A couple weeks ago, we posted a few short videos exploring anarchism in Greece. Since that time, things have gotten pretty crazy in Greece. There was 48-hour general strike in response to a Eurozone bailout agreement that promises further austerity measures.
Hundreds of thousands of people participated in the General Strike and last night there were running street battles in Athens outside of parliament as Greek legislators voted to approve the agreement. According to the police, as many as forty-five buildings had fire damage with several banks being burned to the ground. Numerous buildings were also occupied, including the Athens Law School.
Occupied London has good coverage of the protests (folks should also check out ContraInfo), with an overview of what has happened during the general strike and a summary of last night’s events. From the summary posted there:
“There are various estimations about the number of the people concentrated on the streets and squares of the country. Athens had anything over 500,000 people on the streets, it is not easy to estimate it, but before the attack of the police every street leading to Syntagma and the square were packed, with thousands more coming from the neighbourhoods on foot or by buses and trains. Half an hour before the demo one could see the metro stations and the bus stops full of people waiting to get on a vehicle that would bring them to the centre. Every city saw rallies and mass marches, with Heraclion of Crete, a city that holds a record in the recent wave of suicides, having a 30,000-strong march. Demonstrations all around the country turned violent, with people destroying banks or occupying governmental buildings, e.g. in Volos the branch of Eurobank, the Inland Revenue Offices and the town hall were torched or in Corfu people attacked to the offices of their region’s MPs, trashing them, the town hall of Rhodes was occupied during the demo and still is occupied, to mention but a few of such actions.
Several banks, governmental buildings and two police departments (Acropolis and Exarchia depts.) were attacked by demonstrators during the night, while Athens city hall was occupied, but police concentrated forces invaded the building and arrested the occupiers. Over 40 buildings were burnt in Athens, while occupations of public buildings still are holding all around Greece. The Law School occupation issued a statement in early morning of 13/02/2012: “It was decided by the assembly of the Law School occupation that the occupation continues. We call everyone on the streets to continue the struggle. Nothing ended, everything now starts, the Law School is a centre of the struggle and as such it will remain”.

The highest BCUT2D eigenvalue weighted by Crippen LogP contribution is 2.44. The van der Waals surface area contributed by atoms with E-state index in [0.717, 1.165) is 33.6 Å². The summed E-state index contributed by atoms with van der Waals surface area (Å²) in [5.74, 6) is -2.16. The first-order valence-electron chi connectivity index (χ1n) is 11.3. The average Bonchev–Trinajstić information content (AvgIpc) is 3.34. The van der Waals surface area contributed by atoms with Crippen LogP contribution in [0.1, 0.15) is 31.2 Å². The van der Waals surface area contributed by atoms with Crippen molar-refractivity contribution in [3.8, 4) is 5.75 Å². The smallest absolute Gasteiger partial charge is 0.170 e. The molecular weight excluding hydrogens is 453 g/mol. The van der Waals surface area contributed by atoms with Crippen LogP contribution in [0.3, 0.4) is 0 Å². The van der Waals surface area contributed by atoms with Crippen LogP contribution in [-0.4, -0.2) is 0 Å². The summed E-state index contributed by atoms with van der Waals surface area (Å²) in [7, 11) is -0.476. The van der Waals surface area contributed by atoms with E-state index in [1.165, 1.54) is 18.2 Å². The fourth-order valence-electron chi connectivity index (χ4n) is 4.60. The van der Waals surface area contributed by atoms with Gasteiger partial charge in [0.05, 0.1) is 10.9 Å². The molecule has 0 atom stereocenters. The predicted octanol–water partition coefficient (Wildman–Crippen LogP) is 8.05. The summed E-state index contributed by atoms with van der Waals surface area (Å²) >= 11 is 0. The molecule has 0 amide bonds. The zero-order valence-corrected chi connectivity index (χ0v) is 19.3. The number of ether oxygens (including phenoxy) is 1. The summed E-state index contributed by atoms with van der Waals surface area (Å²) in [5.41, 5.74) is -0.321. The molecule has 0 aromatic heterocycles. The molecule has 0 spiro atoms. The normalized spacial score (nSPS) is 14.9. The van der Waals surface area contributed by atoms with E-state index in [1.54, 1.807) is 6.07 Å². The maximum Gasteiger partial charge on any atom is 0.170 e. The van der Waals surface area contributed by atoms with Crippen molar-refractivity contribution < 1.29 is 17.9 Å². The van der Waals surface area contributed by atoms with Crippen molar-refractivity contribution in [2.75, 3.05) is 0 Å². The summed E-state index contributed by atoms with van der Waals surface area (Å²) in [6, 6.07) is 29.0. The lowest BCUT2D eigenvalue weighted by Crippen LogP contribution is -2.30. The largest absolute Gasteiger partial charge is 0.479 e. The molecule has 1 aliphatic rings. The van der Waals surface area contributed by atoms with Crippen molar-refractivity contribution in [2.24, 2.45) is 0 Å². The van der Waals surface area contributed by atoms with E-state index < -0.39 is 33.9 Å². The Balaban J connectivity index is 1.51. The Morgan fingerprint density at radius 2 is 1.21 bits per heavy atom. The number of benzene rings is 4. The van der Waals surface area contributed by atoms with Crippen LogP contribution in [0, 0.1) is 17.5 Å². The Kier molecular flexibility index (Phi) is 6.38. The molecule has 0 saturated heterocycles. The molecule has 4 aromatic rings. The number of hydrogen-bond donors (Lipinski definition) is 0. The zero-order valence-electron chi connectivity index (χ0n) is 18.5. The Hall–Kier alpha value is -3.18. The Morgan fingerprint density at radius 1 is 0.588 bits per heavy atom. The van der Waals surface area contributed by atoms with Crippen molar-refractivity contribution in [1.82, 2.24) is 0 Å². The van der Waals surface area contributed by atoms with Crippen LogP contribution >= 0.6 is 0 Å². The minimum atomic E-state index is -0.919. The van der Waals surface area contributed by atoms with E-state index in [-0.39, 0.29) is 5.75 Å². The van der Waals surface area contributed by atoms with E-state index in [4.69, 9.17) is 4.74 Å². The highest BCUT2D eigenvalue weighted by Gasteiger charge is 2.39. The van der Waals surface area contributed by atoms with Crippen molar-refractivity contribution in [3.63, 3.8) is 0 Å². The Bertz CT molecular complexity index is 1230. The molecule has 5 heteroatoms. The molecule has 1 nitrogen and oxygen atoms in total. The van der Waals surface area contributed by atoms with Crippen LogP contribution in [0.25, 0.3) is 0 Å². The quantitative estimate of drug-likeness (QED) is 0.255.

We’d also encourage folks to check out a statement from the Law School occupation titled “In order to liberate ourselves from debt, we must destroy the economy.” It does a good job of arguing that the only way out of the “crisis” is the destruction of all forms of hierarchy, including those of the left. It concludes stating:
The only solution is social revolution. Against all the above, we propose social revolution, which we consider the only solution in order to have a life, not bare survival. This means, to rise up against any financial and political institution. It requires, through the route of revolt, to take measures such as the abolition of the state, of property and any sort of measurability, the family, the nation, exchange and social genders. In order for us to extend gratuitness and freedom across the entire social life.
This is what revolution means! Bringing to this direction any struggle centred on wage demands; any self-organised structure and assembly, especially at a conjuncture, as the present one, when the political-governmental form of the systemic crisis can lead to a social explosion.
Looking at what happened in Greece in response to the debt bailout is exciting. In situations like this, it’s always tempting to ask the proverbial “why doesn’t that happen here?” question. Aside from obvious differences in the political circumstances, there are very strong differences in how anarchists work in Greece vs. in the United States. There’s no easy answer or obvious conclusions to reach, but for folks interested in contemplating these topics, two good sources that we know of that look at how Greek anarchists organize are an interview with the VOID Network from 2009 and another article titled “How to Organize an Insurrection.”